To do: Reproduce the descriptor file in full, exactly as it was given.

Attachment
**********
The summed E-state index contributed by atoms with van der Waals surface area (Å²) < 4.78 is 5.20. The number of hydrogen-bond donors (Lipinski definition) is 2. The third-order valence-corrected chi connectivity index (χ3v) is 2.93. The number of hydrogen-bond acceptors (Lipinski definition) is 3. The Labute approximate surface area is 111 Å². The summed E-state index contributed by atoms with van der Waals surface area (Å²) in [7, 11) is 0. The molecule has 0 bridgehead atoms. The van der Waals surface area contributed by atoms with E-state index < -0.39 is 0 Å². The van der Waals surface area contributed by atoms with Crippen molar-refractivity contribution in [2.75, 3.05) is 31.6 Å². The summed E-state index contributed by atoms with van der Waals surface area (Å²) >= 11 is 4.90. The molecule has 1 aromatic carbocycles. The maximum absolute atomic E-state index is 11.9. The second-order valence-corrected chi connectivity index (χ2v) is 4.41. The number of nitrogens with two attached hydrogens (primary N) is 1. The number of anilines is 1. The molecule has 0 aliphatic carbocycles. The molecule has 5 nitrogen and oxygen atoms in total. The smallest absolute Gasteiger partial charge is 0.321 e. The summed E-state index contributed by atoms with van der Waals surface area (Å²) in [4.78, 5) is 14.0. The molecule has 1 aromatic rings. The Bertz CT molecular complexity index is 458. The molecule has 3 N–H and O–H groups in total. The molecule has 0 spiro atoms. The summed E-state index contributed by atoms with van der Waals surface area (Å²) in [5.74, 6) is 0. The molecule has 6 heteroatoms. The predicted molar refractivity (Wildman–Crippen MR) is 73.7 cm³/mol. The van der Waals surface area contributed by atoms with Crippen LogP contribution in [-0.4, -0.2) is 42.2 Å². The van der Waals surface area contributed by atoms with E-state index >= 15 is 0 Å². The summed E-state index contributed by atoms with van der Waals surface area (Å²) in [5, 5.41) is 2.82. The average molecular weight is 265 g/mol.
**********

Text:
The summed E-state index contributed by atoms with van der Waals surface area (Å²) < 4.78 is 5.20. The number of hydrogen-bond donors (Lipinski definition) is 2. The third-order valence-corrected chi connectivity index (χ3v) is 2.93. The number of hydrogen-bond acceptors (Lipinski definition) is 3. The Labute approximate surface area is 111 Å². The summed E-state index contributed by atoms with van der Waals surface area (Å²) in [7, 11) is 0. The molecule has 0 bridgehead atoms. The van der Waals surface area contributed by atoms with E-state index < -0.39 is 0 Å². The van der Waals surface area contributed by atoms with Crippen molar-refractivity contribution in [2.75, 3.05) is 31.6 Å². The summed E-state index contributed by atoms with van der Waals surface area (Å²) >= 11 is 4.90. The molecule has 1 aromatic carbocycles. The maximum absolute atomic E-state index is 11.9. The second-order valence-corrected chi connectivity index (χ2v) is 4.41. The number of nitrogens with two attached hydrogens (primary N) is 1. The number of anilines is 1. The molecule has 0 aliphatic carbocycles. The molecule has 5 nitrogen and oxygen atoms in total. The smallest absolute Gasteiger partial charge is 0.321 e. The summed E-state index contributed by atoms with van der Waals surface area (Å²) in [4.78, 5) is 14.0. The molecule has 1 aromatic rings. The Bertz CT molecular complexity index is 458. The molecule has 3 N–H and O–H groups in total. The molecule has 0 spiro atoms. The summed E-state index contributed by atoms with van der Waals surface area (Å²) in [5.74, 6) is 0. The molecule has 6 heteroatoms. The predicted molar refractivity (Wildman–Crippen MR) is 73.7 cm³/mol. The van der Waals surface area contributed by atoms with Crippen LogP contribution in [-0.4, -0.2) is 42.2 Å². The van der Waals surface area contributed by atoms with E-state index >= 15 is 0 Å². The summed E-state index contributed by atoms with van der Waals surface area (Å²) in [5, 5.41) is 2.82. The average molecular weight is 265 g/mol.